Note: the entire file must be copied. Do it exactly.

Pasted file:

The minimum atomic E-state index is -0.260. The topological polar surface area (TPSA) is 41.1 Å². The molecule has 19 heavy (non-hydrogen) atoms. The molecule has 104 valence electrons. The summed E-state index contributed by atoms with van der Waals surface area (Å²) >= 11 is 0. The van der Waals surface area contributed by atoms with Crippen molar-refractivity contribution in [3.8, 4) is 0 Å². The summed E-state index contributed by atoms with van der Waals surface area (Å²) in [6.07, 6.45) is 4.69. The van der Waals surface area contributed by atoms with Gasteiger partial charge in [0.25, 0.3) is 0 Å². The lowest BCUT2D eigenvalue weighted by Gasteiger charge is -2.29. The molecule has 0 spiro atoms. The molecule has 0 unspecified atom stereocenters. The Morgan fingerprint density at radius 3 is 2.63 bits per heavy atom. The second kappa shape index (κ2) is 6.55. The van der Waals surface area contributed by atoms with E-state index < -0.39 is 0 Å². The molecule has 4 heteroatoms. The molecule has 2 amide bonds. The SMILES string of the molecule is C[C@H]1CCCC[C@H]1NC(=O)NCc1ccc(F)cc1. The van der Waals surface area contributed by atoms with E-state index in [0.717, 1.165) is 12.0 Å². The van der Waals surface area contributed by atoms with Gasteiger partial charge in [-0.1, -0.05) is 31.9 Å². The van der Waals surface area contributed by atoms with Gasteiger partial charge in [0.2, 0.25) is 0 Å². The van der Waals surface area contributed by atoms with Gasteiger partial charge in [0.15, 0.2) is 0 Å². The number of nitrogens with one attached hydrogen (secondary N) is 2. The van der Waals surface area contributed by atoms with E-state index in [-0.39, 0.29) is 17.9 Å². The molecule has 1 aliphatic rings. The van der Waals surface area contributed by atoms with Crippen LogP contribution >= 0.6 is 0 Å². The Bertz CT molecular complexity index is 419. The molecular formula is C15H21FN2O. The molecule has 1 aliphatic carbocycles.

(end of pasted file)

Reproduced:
The minimum atomic E-state index is -0.260. The topological polar surface area (TPSA) is 41.1 Å². The molecule has 19 heavy (non-hydrogen) atoms. The molecule has 104 valence electrons. The summed E-state index contributed by atoms with van der Waals surface area (Å²) >= 11 is 0. The van der Waals surface area contributed by atoms with Crippen molar-refractivity contribution in [3.8, 4) is 0 Å². The summed E-state index contributed by atoms with van der Waals surface area (Å²) in [6.07, 6.45) is 4.69. The van der Waals surface area contributed by atoms with Gasteiger partial charge in [0.25, 0.3) is 0 Å². The lowest BCUT2D eigenvalue weighted by Gasteiger charge is -2.29. The molecule has 0 spiro atoms. The molecule has 0 unspecified atom stereocenters. The Morgan fingerprint density at radius 3 is 2.63 bits per heavy atom. The second kappa shape index (κ2) is 6.55. The van der Waals surface area contributed by atoms with E-state index < -0.39 is 0 Å². The molecule has 4 heteroatoms. The molecule has 2 amide bonds. The SMILES string of the molecule is C[C@H]1CCCC[C@H]1NC(=O)NCc1ccc(F)cc1. The van der Waals surface area contributed by atoms with E-state index in [0.717, 1.165) is 12.0 Å². The van der Waals surface area contributed by atoms with Gasteiger partial charge in [-0.1, -0.05) is 31.9 Å². The van der Waals surface area contributed by atoms with Gasteiger partial charge in [0.2, 0.25) is 0 Å². The van der Waals surface area contributed by atoms with Gasteiger partial charge in [0.15, 0.2) is 0 Å². The number of nitrogens with one attached hydrogen (secondary N) is 2. The van der Waals surface area contributed by atoms with E-state index in [-0.39, 0.29) is 17.9 Å². The molecule has 1 aliphatic rings. The van der Waals surface area contributed by atoms with Crippen LogP contribution >= 0.6 is 0 Å². The Bertz CT molecular complexity index is 419. The molecular formula is C15H21FN2O. The molecule has 1 aliphatic carbocycles.